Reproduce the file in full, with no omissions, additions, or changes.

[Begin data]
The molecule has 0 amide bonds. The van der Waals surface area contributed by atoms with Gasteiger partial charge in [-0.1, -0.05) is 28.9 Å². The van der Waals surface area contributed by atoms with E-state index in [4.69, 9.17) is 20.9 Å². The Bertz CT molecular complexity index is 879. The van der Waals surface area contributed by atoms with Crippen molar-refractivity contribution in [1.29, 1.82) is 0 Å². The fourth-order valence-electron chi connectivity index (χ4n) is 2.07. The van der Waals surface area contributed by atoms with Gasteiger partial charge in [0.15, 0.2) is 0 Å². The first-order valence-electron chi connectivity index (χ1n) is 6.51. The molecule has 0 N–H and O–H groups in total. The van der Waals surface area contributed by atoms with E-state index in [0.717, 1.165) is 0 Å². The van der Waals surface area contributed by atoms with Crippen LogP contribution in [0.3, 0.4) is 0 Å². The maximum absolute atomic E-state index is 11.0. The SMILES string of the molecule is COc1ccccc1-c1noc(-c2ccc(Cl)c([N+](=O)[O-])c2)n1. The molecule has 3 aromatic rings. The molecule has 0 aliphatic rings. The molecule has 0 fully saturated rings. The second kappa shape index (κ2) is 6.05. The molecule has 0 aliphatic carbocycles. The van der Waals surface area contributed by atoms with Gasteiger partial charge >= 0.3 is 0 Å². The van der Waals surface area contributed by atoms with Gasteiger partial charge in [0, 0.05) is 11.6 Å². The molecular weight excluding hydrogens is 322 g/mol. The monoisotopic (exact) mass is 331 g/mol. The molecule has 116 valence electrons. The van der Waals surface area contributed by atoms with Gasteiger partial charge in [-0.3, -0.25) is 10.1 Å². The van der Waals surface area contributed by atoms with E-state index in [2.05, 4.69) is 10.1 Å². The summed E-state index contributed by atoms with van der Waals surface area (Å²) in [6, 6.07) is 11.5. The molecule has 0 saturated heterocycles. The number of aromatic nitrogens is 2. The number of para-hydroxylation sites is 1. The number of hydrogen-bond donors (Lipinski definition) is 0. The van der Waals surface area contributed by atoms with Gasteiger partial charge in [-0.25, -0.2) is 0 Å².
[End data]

The molecule has 0 amide bonds. The van der Waals surface area contributed by atoms with Gasteiger partial charge in [-0.1, -0.05) is 28.9 Å². The van der Waals surface area contributed by atoms with E-state index in [4.69, 9.17) is 20.9 Å². The Bertz CT molecular complexity index is 879. The van der Waals surface area contributed by atoms with Crippen molar-refractivity contribution in [1.29, 1.82) is 0 Å². The fourth-order valence-electron chi connectivity index (χ4n) is 2.07. The van der Waals surface area contributed by atoms with Gasteiger partial charge in [0.15, 0.2) is 0 Å². The first-order valence-electron chi connectivity index (χ1n) is 6.51. The molecule has 0 N–H and O–H groups in total. The van der Waals surface area contributed by atoms with E-state index in [0.717, 1.165) is 0 Å². The van der Waals surface area contributed by atoms with Crippen LogP contribution in [0.3, 0.4) is 0 Å². The maximum absolute atomic E-state index is 11.0. The SMILES string of the molecule is COc1ccccc1-c1noc(-c2ccc(Cl)c([N+](=O)[O-])c2)n1. The molecule has 3 aromatic rings. The molecule has 0 aliphatic rings. The molecule has 0 fully saturated rings. The second kappa shape index (κ2) is 6.05. The molecule has 0 aliphatic carbocycles. The van der Waals surface area contributed by atoms with Gasteiger partial charge >= 0.3 is 0 Å². The van der Waals surface area contributed by atoms with Gasteiger partial charge in [0, 0.05) is 11.6 Å². The molecular weight excluding hydrogens is 322 g/mol. The monoisotopic (exact) mass is 331 g/mol. The molecule has 116 valence electrons. The van der Waals surface area contributed by atoms with Gasteiger partial charge in [-0.3, -0.25) is 10.1 Å². The van der Waals surface area contributed by atoms with E-state index in [2.05, 4.69) is 10.1 Å². The summed E-state index contributed by atoms with van der Waals surface area (Å²) in [6, 6.07) is 11.5. The molecule has 0 saturated heterocycles. The number of aromatic nitrogens is 2. The number of para-hydroxylation sites is 1. The number of hydrogen-bond donors (Lipinski definition) is 0. The van der Waals surface area contributed by atoms with Gasteiger partial charge in [-0.25, -0.2) is 0 Å².